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(NEW YORK) – The grass may be greener if it’s made of synthetic turf, but some communities are raising concerns about “forever chemicals” that may be found in many of the faux fields.

“Think about the wisdom of putting down acres of plastic in the year 2024… and then allowing athletes to go play on that for hours a week,” Dr. Kyla Bennett, director of science policy for advocacy group Public Employees for Environmental Responsibility (PEER), told ABC News.

“To me, it doesn’t pass the straight-face test,” she said.

A number of synthetic turf fields in use today are believed to be made with plastic that may contain chemical substances perfluoroalkyl and polyfluoroalkyl, known as PFAS, according to advocates and industry specialists. However, the percentage of synthetic turf fields made with these chemicals already installed or being manufactured for the future is unknown.

PFAS are a class of over 12,000 manufactured chemicals that have been used in industry and consumer products since the 1940s, according to the Environmental Protection Agency. They are known as “forever chemicals,” because they break down very slowly.

In a June 2023 letter, Synthetic Turf Council president and CEO Melanie Taylor said the industry needed until 2026 – “in line with other PFAS legislation currently pending” to “develop viable alternatives for the marketplace” without PFAS chemicals.

“We are concerned that trace quantities of a chemical may be present in natural or synthetic ingredients, recycled content, manufacturing processes or equipment,” Taylor said.

In addition to synthetic turf, PFAS can be found in drinking water, food, cleaners, textiles, paper, paints, fire-fighting foams, wire insulation and more, according to the EPA, which notes some of these chemical compounds can accumulate and stay in the human body for long periods of time.

Many industries are attempting to remove PFAS from their products. In February, the FDA announced that after a four-year commitment, food packaging in the U.S. no longer includes PFAS for grease proofing, “This means the major source of dietary exposure to PFAS from food packaging like fast-food wrappers, microwave popcorn bags, take-out paperboard containers and pet food bags is being eliminated.”

The health risks of forever chemical accumulation in the body are still uncertain and could include a higher risk of cancer, liver damage, fertility issues or asthma, according to the EPA.

However, there are known risks associated with ingestion or inhalation — It’s not clear if there are significant health risks from touching them.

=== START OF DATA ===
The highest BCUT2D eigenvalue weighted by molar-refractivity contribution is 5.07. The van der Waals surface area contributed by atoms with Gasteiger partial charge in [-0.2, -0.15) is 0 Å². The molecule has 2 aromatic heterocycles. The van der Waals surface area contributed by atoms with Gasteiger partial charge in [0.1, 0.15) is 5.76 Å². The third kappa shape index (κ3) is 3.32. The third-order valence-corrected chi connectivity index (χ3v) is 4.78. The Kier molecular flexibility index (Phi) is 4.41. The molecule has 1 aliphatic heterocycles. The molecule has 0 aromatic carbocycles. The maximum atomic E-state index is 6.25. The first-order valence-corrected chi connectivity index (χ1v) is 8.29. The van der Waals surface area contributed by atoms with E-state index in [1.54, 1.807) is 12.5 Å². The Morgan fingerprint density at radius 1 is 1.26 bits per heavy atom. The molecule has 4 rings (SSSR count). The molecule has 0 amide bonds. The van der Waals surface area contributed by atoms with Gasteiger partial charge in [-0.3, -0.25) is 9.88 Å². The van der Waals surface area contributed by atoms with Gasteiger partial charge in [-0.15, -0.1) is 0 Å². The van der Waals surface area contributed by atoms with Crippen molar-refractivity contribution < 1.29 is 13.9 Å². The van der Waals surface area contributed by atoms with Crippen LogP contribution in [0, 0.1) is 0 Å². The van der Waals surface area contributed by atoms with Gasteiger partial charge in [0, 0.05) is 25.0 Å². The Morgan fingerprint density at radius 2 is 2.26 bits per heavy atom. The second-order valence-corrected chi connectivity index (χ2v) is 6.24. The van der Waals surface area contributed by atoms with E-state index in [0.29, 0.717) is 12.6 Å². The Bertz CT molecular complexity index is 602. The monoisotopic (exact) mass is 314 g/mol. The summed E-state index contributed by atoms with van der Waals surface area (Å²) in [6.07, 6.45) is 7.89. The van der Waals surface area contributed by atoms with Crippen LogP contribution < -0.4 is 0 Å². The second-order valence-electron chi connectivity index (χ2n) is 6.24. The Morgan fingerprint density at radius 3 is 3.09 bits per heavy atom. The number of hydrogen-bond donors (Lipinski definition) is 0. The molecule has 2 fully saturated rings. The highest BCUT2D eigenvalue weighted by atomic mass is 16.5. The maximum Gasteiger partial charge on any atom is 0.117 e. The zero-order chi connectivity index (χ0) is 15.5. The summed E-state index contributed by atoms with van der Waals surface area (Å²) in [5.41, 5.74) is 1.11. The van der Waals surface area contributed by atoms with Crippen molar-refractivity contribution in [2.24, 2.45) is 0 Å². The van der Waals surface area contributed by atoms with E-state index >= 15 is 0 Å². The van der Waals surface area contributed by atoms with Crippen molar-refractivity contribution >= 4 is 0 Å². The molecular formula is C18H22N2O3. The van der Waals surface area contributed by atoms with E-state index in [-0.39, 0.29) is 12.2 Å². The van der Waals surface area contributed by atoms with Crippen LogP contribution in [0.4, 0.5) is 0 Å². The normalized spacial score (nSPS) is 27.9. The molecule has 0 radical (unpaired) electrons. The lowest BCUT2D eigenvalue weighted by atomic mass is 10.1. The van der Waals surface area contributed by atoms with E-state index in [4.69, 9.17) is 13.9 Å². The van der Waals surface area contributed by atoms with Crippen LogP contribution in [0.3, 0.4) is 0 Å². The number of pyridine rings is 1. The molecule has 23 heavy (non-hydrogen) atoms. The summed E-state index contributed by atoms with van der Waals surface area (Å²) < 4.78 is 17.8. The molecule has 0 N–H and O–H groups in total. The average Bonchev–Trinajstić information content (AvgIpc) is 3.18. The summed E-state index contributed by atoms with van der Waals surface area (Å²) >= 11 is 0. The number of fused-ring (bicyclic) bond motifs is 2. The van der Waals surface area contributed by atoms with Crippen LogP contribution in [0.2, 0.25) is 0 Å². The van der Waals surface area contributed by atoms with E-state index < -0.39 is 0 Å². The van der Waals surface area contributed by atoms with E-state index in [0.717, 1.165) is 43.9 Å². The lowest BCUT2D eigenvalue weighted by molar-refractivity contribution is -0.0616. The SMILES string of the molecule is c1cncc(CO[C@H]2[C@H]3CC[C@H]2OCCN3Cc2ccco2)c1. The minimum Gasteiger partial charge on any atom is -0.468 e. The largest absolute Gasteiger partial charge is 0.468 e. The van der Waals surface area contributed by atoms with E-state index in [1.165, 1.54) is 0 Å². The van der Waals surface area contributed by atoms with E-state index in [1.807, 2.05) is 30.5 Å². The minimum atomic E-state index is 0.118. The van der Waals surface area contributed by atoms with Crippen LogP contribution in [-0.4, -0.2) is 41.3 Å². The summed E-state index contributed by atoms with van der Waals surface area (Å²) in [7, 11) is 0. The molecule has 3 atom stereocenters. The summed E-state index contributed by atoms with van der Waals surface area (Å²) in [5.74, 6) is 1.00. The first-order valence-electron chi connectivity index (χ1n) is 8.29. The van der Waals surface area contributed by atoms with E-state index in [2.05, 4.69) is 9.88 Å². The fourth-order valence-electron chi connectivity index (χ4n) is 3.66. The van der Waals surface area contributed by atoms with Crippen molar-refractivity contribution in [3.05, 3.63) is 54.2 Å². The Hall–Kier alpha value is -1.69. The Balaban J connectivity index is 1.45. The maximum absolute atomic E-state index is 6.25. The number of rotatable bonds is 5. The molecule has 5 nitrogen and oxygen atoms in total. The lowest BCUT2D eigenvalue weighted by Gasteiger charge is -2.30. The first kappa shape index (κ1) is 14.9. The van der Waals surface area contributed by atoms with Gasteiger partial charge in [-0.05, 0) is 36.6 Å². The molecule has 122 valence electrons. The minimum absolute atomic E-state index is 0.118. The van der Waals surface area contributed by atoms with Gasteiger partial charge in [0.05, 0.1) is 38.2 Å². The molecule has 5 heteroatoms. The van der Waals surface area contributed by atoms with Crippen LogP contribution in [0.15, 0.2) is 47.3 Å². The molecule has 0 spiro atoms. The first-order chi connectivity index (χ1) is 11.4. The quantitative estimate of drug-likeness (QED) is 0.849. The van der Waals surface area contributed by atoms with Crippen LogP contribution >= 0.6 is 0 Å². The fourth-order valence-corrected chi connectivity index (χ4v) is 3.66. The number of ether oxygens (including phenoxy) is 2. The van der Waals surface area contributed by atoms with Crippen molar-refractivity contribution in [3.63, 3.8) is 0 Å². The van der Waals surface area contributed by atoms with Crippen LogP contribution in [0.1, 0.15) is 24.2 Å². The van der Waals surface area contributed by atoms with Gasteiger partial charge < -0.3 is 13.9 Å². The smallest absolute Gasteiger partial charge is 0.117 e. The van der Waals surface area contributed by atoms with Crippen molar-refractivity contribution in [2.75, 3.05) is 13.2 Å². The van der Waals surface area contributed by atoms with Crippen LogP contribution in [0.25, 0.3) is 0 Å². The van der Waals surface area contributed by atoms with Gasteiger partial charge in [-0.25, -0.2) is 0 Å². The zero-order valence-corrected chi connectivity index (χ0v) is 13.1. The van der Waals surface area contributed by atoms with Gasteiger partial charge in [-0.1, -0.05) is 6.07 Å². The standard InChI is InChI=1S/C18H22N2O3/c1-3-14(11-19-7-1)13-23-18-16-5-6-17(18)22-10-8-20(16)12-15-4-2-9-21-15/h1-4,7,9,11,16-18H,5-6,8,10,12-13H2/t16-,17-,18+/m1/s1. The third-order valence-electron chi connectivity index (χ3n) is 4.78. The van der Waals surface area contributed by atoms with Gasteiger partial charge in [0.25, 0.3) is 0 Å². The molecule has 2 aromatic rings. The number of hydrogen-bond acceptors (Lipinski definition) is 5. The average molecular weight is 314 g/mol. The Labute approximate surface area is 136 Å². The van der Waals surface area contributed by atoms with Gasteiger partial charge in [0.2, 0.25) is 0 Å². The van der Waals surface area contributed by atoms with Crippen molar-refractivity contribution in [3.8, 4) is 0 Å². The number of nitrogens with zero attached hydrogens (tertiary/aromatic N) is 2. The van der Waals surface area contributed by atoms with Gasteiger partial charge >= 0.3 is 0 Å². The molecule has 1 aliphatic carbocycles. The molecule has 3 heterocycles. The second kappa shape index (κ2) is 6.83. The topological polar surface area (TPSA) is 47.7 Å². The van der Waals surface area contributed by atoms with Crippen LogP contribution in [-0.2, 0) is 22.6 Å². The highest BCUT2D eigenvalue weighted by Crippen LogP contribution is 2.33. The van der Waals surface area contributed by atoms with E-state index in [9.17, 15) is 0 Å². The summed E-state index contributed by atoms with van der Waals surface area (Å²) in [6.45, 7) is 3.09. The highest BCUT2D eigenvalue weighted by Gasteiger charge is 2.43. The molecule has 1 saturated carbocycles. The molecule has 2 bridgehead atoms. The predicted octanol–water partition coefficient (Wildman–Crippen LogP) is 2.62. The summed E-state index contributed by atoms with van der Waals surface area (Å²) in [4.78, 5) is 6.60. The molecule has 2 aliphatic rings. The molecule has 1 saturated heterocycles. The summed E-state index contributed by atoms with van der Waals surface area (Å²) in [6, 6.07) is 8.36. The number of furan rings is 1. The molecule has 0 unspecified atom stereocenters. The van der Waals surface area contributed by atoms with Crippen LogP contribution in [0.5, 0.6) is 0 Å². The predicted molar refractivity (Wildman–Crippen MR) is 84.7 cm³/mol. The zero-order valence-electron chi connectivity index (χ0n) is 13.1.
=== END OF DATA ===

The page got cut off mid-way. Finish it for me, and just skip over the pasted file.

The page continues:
Some communities are concerned amid the uncertainty.

“Parents should not have to have a Ph.D. in analytical chemistry, to send their kids out to play on what they presumed to be a safe field,” Dianne Woelke, a board member for Safe Healthy Playing Fields, Inc., an all-volunteer advocacy group, told ABC News.

“They assume that these chemicals have been proven to be safe, and they absolutely have not,” she claimed.

In 2016, the EPA launched an investigation into the chemicals found in recycled tire crumb, a component of some synthetic turf and what, if any, human exposure might occur during contact with turf fields. The results of this investigation are still pending, but regardless of their findings, the agency states that its report should not be interpreted as a risk assessment and cannot determine levels above which health effects could occur.

PFAS chemicals are widely used to help with the molding and extrusions of plastic, which is often seen in synthetic turf, according to the Journal of Vinyl and Additive Technology.

Hailed by some proponents as the antidote to the effects of climate change, synthetic turf offers what is believed to be a no-water-necessary, durable and fertilizer-free option for athletic fields at every level.

Synthetic turf was first installed in a major sporting venue at Houston’s Astrodome in 1966. More than 50 years and several variations of synthetic turf later, thousands of recreational and professional-level fields across the country removed natural grass in favor of synthetic turf.

“Communities, schools, businesses and families across the country are choosing synthetic turf because of the significant benefits it offers, being accessible year-round, being more affordable to maintain, and protecting the environment through reduced water and chemical use,” Synthetic Turf Council president Melanie Taylor told ABC News in a statement. “The synthetic turf industry is proud to deliver quality products that make a positive difference and are used by thousands of communities nationwide.”

According to the Synthetic Turf Council, there are between 12,000 and 13,000 synthetic turf sports fields in the United States, with approximately 1,200 to 1,500 new installations each year.

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